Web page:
Sorry, but to say British Airways is 100 years old is pure nonsense. Mr Walsh and Mr Cruz should know better. 

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OUR READERS' FINEST WORDS (All times and dates are GMT)

All comments are filtered to exclude any excesses but the Editor does not have to agree with what is being said. 100 words maximum

David Hurst, Pulborough, West Sussex

The first British Airways flew scheduled flights from Gatwick when the original airport opened in 1936. The first flight was 17th May 1936 although there had been earlier ones from Heston. Although the original Gatwick airport was revolutionary, in many senses, it did not have a hard runway and wet weather meant that in February 1937 the airline had to move to Croydon

John Morris,

Please, PLEASE get over this wallowing in nostalgia.Now - more importantly than ever - Let's look forwards instead of backwards. Concorde was an engineering triumph but a commercial disaster, once the full costs were included. BA is NOT our national airline - it is simply part of a larger global string of corporations. You accuse BA - quite rightly - of 'fake news (others would hve rather stronger words for it) - don't fall into the same trap youself. This reinvention of our 'glorious past', and constant wallowing in our past 'achievements' is what has brought the UK to the abyss.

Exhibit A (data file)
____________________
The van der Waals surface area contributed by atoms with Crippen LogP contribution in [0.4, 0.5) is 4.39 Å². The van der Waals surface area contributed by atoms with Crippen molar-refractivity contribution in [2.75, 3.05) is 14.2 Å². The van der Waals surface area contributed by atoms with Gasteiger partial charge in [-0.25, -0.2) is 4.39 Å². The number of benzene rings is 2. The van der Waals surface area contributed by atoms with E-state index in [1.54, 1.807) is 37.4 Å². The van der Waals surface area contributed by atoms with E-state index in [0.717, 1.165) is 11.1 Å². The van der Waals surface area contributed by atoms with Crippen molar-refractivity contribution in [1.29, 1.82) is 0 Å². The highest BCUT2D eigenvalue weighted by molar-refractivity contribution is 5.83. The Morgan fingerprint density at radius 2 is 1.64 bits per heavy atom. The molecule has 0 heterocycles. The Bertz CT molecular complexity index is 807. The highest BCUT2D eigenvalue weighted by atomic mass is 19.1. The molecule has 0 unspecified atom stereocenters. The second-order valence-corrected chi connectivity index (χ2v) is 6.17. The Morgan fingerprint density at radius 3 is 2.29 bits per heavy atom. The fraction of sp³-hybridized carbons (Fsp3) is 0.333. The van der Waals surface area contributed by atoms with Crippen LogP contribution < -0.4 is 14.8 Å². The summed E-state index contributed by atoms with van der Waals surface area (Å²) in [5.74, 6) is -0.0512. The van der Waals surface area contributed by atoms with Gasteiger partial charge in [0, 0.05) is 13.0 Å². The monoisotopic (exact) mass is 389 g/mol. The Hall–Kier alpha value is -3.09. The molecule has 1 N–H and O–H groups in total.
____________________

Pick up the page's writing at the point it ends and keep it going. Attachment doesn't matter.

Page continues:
Robert Shaw, Burgess Hill, UK

Yes, BCAL was a class act. BUA were good too, just sad that the governments of the period allowed them to be taken over by BA.

Rohan Alce, Haywards Heath

BA should definitely paint an aircraft in BCal colours. Best airline livery ever. Biased? Moi?

Wayne Fessey, Hadleigh, Essex